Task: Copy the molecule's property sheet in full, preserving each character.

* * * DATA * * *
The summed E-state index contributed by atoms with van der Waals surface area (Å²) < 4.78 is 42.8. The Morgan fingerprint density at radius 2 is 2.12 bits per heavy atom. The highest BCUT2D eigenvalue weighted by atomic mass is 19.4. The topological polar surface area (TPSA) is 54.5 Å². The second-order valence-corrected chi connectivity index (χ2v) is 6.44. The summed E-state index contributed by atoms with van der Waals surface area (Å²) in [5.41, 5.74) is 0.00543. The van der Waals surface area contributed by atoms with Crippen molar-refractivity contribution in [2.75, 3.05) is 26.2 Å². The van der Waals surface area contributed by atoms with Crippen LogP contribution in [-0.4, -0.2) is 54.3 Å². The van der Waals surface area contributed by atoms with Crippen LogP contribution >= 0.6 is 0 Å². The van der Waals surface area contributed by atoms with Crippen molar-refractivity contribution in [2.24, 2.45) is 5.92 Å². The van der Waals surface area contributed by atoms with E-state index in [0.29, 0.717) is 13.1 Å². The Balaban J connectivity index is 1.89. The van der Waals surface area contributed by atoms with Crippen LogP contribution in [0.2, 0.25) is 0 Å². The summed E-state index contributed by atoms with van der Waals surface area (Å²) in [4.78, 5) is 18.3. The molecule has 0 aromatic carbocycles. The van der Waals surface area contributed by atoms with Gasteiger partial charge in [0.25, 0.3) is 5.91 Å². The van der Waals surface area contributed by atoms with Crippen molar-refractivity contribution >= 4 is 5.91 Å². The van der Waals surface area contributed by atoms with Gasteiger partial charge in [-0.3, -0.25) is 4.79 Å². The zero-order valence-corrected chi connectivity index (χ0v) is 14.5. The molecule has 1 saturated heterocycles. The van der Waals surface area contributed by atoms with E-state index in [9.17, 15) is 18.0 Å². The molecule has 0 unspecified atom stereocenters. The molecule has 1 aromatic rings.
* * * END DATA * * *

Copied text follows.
The summed E-state index contributed by atoms with van der Waals surface area (Å²) < 4.78 is 42.8. The Morgan fingerprint density at radius 2 is 2.12 bits per heavy atom. The highest BCUT2D eigenvalue weighted by atomic mass is 19.4. The topological polar surface area (TPSA) is 54.5 Å². The second-order valence-corrected chi connectivity index (χ2v) is 6.44. The summed E-state index contributed by atoms with van der Waals surface area (Å²) in [5.41, 5.74) is 0.00543. The van der Waals surface area contributed by atoms with Crippen molar-refractivity contribution in [2.75, 3.05) is 26.2 Å². The van der Waals surface area contributed by atoms with Crippen LogP contribution in [-0.4, -0.2) is 54.3 Å². The van der Waals surface area contributed by atoms with Crippen LogP contribution >= 0.6 is 0 Å². The van der Waals surface area contributed by atoms with Crippen molar-refractivity contribution in [2.24, 2.45) is 5.92 Å². The van der Waals surface area contributed by atoms with E-state index in [0.29, 0.717) is 13.1 Å². The Balaban J connectivity index is 1.89. The van der Waals surface area contributed by atoms with Crippen LogP contribution in [0.2, 0.25) is 0 Å². The summed E-state index contributed by atoms with van der Waals surface area (Å²) in [4.78, 5) is 18.3. The molecule has 0 aromatic carbocycles. The van der Waals surface area contributed by atoms with Gasteiger partial charge in [0.25, 0.3) is 5.91 Å². The van der Waals surface area contributed by atoms with Crippen molar-refractivity contribution >= 4 is 5.91 Å². The van der Waals surface area contributed by atoms with Gasteiger partial charge in [-0.3, -0.25) is 4.79 Å². The zero-order valence-corrected chi connectivity index (χ0v) is 14.5. The molecule has 1 saturated heterocycles. The van der Waals surface area contributed by atoms with E-state index in [9.17, 15) is 18.0 Å². The molecule has 0 unspecified atom stereocenters. The molecule has 1 aromatic rings.